Three main advantages of a limited company
Understanding the advantages of a limited company from the outset of business start-up can be very beneficial when deciding on a business structure. Small to medium sized firms make up around 99 per cent of all UK businesses, and one of the many considerations when setting up is whether to establish as a limited company from the outset, or trial sole trader status.
Many choose sole trader for ease. The administrative burden is lower – you simply inform HMRC you are self-employed and fill out a self-assessment at the end of the year. The full profit retention can also be a bonus. However, it is worth considering the advantages of a limited company before making a decision.
No personal liability – as a sole trader, you are liable for any debt accrued in the course of work, just as you would be in your personal life. This means your personal assets such as your vehicles or your home can all be at risk from creditors looking for debt settlement. One of the real advantages of a limited company is the limited liability element. If any financial losses are made by your business, your home and possessions will be safe from creditors.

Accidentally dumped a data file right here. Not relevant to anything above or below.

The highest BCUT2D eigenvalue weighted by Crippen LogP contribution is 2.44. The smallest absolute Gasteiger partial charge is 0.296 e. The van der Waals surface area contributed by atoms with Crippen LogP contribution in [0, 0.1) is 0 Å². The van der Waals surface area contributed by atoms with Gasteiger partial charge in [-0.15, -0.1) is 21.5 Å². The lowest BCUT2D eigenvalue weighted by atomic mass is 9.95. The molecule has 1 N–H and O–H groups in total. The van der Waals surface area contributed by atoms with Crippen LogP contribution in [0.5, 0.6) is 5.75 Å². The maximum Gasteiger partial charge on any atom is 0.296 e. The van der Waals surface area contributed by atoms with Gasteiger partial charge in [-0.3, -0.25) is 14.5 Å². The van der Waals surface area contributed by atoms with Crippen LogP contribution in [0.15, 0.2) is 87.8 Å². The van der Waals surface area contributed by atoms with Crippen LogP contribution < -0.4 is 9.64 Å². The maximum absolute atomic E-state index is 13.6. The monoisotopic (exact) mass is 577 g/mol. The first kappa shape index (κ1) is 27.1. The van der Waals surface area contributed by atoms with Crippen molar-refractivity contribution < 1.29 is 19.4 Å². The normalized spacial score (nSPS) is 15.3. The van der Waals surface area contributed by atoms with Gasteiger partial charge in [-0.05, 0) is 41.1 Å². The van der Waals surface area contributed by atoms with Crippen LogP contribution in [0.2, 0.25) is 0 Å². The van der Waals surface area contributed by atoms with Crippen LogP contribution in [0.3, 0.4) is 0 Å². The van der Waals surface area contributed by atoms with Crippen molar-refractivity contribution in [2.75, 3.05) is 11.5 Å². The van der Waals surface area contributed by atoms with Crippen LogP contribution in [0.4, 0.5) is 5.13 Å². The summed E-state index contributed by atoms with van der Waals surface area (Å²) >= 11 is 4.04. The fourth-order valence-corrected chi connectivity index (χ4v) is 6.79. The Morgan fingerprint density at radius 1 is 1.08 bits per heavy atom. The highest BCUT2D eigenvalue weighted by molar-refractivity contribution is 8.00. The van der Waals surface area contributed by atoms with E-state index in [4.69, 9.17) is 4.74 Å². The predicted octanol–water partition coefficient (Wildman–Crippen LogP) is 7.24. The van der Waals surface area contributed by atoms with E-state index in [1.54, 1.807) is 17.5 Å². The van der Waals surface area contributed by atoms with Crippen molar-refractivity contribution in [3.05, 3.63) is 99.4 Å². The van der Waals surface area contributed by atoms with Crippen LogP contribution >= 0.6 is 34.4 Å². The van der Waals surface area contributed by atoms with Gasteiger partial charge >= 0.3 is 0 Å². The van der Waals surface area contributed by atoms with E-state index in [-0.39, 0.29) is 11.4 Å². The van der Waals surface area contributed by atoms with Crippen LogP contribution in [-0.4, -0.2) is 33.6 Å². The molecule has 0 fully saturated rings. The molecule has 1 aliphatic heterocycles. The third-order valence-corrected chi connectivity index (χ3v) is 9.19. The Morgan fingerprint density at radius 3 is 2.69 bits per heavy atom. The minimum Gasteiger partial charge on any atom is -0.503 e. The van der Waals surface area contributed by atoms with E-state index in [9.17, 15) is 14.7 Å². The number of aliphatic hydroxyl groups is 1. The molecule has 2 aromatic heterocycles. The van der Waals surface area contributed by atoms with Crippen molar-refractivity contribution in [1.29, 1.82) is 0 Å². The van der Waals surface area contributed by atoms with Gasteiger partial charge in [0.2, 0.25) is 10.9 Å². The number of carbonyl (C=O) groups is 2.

Increased access to funding – it can be difficult for sole traders to secure funding, from either a bank or alternative lending sources. For limited companies, there is more chance of success in gaining funding – of course, subject to the right business plans being in place and accounts being in order. A limited company status can often look more professional too, both to lenders and to prospective clients.
Lower tax burden – as an owner of a limited company, you will pay less in tax and National Insurance contributions, as the NI will be applied to the whole of your income. You will pay corporation tax on the profits in your business, which currently stands at 19 per cent, and if the current government gets its way, this is likely to reduce to 17 per cent by 2020. Most company directors take a small salary and then dividends from the business as additional income.
There will be additional costs in the form of setting up a limited company, and if you choose to use an accountant to prepare your annual accounts. However, the other advantages of a limited company outweigh this. You can of course set up a limited company yourself, but money spent on getting professional help to ensure you are setting it up correctly will help avoid any costly mistakes.
Thinking of registering a limited company? Get in touch now for help and advice on 01827 54944.